How are insurance premiums calculated?
23 January 2013
In the first of a series of articles aimed at demystifying Employers Liability insurance, Jim Wilkes discusses the make-up of an Employers Liability premium All Employers Liability (EL) premiums will factor in the fo
All Employers Liability (EL) premiums will factor in the following: Attritional claims cost Large claim loading Latency load - long tail claims Expenses Profit The major problem for an EL insurer is making a judgment on an imponderable i.e. the likely incidence and cost of future claims The attritional claims cost is the insurers prediction of how many claims (and their cost) the particular policyholder is likely to produce in the next twelve months period of insurance.
The usual starting place is to look at the number of claims produced in the last three or five years by that policyholder.
While getting a claims experience for five years seems to offer more predictability than three years, there is also a greater likelihood that the hazards presented by an individual policyholder may have changed because of technological factors, making the older historical experience potentially less useful for predicting the future.
Moreover, at the smaller end of SME risks, the number of claims suffered by an individual policyholder is usually very low and not of any statistical predictive value. In such circumstances insurers tend to look at their own historical experience of risks of that or similar trades to help them make a prediction. Sometimes policyholders consider that they would like a premium based entirely on their own experience which sounds attractive especially if their individual claims experience is minimal.
However, there is a downside to this. Significantly large claims, say those that could cost in excess of £500,000 tend to occur randomly and are not necessarily restricted to certain hazardous activities. So, if you were attracted by the idea of an EL premium calculated exclusively on your own experience, and you experienced a claim of that magnitude your future premiums would rise astronomically.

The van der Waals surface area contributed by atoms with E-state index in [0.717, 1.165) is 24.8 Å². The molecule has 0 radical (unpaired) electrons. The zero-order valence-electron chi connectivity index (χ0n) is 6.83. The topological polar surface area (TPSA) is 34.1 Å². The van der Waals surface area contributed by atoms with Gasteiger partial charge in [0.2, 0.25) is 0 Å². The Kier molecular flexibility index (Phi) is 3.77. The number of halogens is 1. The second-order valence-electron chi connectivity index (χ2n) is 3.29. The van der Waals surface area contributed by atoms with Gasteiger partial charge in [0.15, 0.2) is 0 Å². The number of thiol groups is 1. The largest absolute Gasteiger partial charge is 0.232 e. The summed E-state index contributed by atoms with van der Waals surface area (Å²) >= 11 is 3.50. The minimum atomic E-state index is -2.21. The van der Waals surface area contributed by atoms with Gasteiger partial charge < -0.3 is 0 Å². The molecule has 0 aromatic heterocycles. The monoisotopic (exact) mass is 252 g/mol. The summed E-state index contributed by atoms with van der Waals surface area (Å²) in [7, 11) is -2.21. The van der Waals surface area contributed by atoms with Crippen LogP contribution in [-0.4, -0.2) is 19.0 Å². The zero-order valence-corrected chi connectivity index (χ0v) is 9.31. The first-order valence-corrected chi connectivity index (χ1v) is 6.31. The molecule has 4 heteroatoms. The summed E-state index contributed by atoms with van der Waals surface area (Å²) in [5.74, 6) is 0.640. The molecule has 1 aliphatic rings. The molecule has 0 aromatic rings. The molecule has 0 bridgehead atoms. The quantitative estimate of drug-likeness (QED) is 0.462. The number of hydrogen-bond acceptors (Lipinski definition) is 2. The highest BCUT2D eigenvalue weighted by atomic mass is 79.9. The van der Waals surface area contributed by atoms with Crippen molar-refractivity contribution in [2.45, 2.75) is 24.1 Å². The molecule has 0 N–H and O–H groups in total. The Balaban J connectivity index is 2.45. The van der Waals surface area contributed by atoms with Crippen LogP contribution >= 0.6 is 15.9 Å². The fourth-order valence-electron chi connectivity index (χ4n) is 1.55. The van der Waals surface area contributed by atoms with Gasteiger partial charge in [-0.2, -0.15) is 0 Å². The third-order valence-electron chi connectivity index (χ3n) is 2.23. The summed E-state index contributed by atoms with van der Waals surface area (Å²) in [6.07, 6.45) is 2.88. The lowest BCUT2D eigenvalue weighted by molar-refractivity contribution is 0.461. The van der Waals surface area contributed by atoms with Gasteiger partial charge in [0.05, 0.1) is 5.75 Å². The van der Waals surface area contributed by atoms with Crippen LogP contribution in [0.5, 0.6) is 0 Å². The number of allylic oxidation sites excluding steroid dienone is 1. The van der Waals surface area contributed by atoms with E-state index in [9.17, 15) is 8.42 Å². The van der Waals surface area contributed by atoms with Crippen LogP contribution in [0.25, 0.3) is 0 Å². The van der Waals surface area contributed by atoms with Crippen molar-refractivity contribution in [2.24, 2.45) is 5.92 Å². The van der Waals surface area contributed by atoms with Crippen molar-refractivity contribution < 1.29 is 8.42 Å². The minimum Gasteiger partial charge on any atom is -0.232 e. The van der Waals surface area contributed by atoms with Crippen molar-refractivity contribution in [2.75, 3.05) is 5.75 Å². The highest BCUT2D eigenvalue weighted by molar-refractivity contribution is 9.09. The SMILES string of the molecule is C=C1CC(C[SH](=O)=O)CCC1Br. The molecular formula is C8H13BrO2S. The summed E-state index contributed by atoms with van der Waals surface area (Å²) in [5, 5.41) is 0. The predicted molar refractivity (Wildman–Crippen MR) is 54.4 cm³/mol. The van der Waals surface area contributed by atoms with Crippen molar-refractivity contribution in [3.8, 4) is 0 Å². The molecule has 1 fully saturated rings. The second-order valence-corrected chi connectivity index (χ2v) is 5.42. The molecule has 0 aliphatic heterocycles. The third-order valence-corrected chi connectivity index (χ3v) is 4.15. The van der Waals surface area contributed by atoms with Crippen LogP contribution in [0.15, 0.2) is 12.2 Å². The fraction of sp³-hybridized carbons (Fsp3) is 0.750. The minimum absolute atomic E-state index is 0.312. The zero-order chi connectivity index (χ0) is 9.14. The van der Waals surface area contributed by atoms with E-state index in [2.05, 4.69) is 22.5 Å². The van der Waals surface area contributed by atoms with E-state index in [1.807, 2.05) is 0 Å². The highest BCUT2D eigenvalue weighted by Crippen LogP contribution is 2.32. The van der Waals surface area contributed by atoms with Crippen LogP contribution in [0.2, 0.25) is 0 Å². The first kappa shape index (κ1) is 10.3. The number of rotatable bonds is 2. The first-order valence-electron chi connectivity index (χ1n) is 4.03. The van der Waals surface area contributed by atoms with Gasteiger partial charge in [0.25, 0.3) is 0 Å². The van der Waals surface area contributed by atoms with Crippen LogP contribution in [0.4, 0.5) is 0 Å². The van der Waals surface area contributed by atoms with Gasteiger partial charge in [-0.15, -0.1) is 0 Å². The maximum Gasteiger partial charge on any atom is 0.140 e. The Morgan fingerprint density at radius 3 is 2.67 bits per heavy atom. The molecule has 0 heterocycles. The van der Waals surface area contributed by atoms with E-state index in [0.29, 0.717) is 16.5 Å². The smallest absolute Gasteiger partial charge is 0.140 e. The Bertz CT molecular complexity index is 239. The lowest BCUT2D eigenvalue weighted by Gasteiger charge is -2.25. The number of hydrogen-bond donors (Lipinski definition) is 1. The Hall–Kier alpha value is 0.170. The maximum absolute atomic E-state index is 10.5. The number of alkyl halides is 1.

Insurers tend to smooth this out by factoring in the cost of such large claims across their entire account so an individual policyholder is not funding the entire cost in their own experience. This leads to the second item in the cost make up; that of the large claim loading. All risks will include a contribution towards the Insurers experience of large claims. Clearly the large claim load for a hazardous activity like roofing would be larger than that for an office based risk.
While most people are familiar with EL insurers dealing with claims arising from accidents, a significant portion of the claims received by Insurers relate to diseases. Included under this heading would be respiratory diseases like asbestosis/mesothelioma, and also noise induced hearing loss and vibration white finger. Disease claims are immensely difficult to predict, but what is certain is that they will occur, sometimes in surprising workplace activities, for example cleaners in entertainment venues getting exposed to amplified sounds.
Disease claims are known as long latency claims because the exposure can occur for many years before the condition becomes apparent at which stage a claim is likely to be made. EL insurers load premiums for the potential for disease claims (the latency load). This load will vary with the trade activities involved.
Insurers also have to factor in all the usual costs which any product supplier has. The insurers expenses are largely staff and premises engaged either in the original underwriting of risks or the handling of claims. Because most insurers re-insure themselves, that cost would also be factored in. Finally, there is the question of profit. In common with all major businesses insurers are subject to market expectations in terms of profit. All investments involve risk and as insurers very business is risk, investors will usually be looking for a higher return than from some other forms of business activity.
EL insurers are issuing policies that will indemnify for claims that arise in the period of insurance but also for claims that arise in the future from current exposures. EL insurers are currently dealing with disease claims where the exposure may go back to the 1960s, so setting premiums in the knowledge that claims may not arise until many years into the future is fraught with unknowns.
For this reason insurers have to monitor continually the external economic and legal environments as one legal decision can alter the risk environment dramatically.
Jim Wilkes is a Senior Casualty Underwriter at Zurich Insurance.
(A future article will look at the impact of a policyholders risk management regime has on an insurers premium assessment.)